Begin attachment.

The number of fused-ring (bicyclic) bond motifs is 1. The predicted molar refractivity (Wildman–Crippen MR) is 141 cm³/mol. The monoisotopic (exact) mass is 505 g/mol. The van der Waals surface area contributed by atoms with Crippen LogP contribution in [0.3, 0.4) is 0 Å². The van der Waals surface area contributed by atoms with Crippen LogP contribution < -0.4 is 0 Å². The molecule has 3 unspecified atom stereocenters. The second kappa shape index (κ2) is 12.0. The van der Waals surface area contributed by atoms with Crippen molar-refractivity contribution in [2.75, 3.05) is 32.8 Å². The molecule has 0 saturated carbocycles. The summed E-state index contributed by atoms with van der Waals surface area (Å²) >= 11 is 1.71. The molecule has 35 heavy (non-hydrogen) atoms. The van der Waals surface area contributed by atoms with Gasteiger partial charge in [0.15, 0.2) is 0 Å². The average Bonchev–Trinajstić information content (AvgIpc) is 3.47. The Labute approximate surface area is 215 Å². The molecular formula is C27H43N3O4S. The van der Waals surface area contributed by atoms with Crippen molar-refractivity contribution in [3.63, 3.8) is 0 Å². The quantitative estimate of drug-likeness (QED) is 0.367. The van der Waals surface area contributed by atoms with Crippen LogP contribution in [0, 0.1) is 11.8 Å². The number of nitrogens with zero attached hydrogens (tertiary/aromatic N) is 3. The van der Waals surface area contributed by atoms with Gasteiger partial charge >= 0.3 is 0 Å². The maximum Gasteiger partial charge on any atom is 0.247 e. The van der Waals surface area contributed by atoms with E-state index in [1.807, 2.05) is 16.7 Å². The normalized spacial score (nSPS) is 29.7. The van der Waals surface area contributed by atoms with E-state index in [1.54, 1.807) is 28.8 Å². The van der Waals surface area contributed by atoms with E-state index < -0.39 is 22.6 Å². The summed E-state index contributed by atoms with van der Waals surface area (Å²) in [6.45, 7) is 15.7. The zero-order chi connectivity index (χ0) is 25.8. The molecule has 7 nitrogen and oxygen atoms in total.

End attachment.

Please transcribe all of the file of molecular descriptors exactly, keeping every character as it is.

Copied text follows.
The number of fused-ring (bicyclic) bond motifs is 1. The predicted molar refractivity (Wildman–Crippen MR) is 141 cm³/mol. The monoisotopic (exact) mass is 505 g/mol. The van der Waals surface area contributed by atoms with Crippen LogP contribution in [0.3, 0.4) is 0 Å². The van der Waals surface area contributed by atoms with Crippen LogP contribution < -0.4 is 0 Å². The molecule has 3 unspecified atom stereocenters. The second kappa shape index (κ2) is 12.0. The van der Waals surface area contributed by atoms with Crippen molar-refractivity contribution in [2.75, 3.05) is 32.8 Å². The molecule has 0 saturated carbocycles. The summed E-state index contributed by atoms with van der Waals surface area (Å²) >= 11 is 1.71. The molecule has 35 heavy (non-hydrogen) atoms. The van der Waals surface area contributed by atoms with Gasteiger partial charge in [0.15, 0.2) is 0 Å². The average Bonchev–Trinajstić information content (AvgIpc) is 3.47. The Labute approximate surface area is 215 Å². The molecular formula is C27H43N3O4S. The van der Waals surface area contributed by atoms with Crippen molar-refractivity contribution in [3.63, 3.8) is 0 Å². The quantitative estimate of drug-likeness (QED) is 0.367. The van der Waals surface area contributed by atoms with Crippen LogP contribution in [0, 0.1) is 11.8 Å². The number of nitrogens with zero attached hydrogens (tertiary/aromatic N) is 3. The van der Waals surface area contributed by atoms with Gasteiger partial charge >= 0.3 is 0 Å². The maximum Gasteiger partial charge on any atom is 0.247 e. The van der Waals surface area contributed by atoms with E-state index in [1.807, 2.05) is 16.7 Å². The normalized spacial score (nSPS) is 29.7. The van der Waals surface area contributed by atoms with E-state index in [1.54, 1.807) is 28.8 Å². The van der Waals surface area contributed by atoms with E-state index < -0.39 is 22.6 Å². The summed E-state index contributed by atoms with van der Waals surface area (Å²) in [6.45, 7) is 15.7. The zero-order chi connectivity index (χ0) is 25.8. The molecule has 7 nitrogen and oxygen atoms in total.